Saturday, August 21, 2010

Sick of Tainted Food

It seems like every time I turn around there is another recall on some food item. Do we have to play Russian roulette with our food choices, or shouldn’t there be more concern over the safety of our food.

More than 170.4 million eggs were recalled from stores in as many as 14 states nationwide due to a recent widespread salmonella scare that has impacted the lives of more than half a billion people. The FDA announced on July 9 that it had new safety rules for large-scale egg producers, but the new rules came late in the game as they apparently appeared after the salmonella outbreak began. 

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But what concerns me is that all this could have been prevented in the first place. Jack DeCoster, who leads Wright County Egg, in June, pleaded guilty to 10 civil counts of animal cruelty over his company's treatment of its chickens. DeCoster and his company agreed to a $25,000 fine and made a $100,000 payment to reimburse the state for future monitoring of the facility.

Allegations included too many birds in case, injured chickens not being treated, dead animals not being promptly removed from cages and improper euthanization. But then we wonder why every year something new is recalled.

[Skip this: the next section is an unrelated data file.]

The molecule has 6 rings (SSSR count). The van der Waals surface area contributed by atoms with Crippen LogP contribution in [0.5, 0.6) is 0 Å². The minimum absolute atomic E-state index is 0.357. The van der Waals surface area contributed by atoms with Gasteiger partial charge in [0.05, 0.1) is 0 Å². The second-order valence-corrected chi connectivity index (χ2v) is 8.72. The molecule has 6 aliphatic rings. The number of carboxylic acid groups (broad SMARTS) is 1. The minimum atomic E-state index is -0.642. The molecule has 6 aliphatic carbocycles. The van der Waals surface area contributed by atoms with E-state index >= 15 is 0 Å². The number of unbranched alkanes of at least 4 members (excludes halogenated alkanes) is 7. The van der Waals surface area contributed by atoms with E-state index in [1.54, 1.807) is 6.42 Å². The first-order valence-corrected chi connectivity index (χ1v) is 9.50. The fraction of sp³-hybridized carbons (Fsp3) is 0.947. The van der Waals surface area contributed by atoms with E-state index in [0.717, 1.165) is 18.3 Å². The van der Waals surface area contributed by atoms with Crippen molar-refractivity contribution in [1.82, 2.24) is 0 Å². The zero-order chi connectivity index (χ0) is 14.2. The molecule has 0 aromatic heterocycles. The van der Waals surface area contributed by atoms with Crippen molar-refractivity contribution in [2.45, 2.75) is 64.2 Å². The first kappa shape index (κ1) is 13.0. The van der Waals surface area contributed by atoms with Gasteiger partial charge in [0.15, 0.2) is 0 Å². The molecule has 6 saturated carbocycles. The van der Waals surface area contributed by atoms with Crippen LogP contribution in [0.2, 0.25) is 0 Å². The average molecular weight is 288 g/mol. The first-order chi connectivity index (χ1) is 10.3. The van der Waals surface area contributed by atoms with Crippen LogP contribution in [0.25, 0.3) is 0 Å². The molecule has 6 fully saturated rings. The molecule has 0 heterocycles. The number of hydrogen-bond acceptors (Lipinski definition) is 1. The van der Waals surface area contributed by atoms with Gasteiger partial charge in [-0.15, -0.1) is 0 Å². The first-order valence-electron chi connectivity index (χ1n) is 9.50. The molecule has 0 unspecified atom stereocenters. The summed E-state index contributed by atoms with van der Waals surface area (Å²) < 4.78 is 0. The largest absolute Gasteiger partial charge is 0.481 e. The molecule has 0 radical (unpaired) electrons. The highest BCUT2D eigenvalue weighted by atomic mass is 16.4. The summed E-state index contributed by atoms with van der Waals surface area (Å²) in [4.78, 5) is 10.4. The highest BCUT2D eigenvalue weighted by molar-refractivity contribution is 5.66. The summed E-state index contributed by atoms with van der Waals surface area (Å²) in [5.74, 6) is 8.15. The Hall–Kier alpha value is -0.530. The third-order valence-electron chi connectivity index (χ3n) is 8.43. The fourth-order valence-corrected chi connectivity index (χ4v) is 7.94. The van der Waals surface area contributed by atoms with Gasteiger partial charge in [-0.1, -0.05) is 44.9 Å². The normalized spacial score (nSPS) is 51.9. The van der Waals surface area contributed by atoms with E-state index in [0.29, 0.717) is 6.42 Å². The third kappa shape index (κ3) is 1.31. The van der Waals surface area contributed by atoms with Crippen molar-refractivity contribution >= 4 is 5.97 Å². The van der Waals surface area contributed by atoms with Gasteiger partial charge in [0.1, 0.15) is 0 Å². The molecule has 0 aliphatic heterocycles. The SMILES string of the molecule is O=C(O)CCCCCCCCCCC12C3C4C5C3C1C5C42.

But this isn’t the first time we had a major country-wide food scare. Anything from beef to tomatoes has been put on a list at one point of tainted foods. Experts say that food-borne illnesses cost the country around $152 billion a year.

The Centers for Disease Control and Prevention figures there are about 76 million illnesses in the U.S. each year, landing about 325,000 people in the hospital. And about 5,000 people probably die from the illnesses in the U.S. each year. If this doesn’t spark anyone’s interest to make a change in food safety and regulations, then I don’t know what will.

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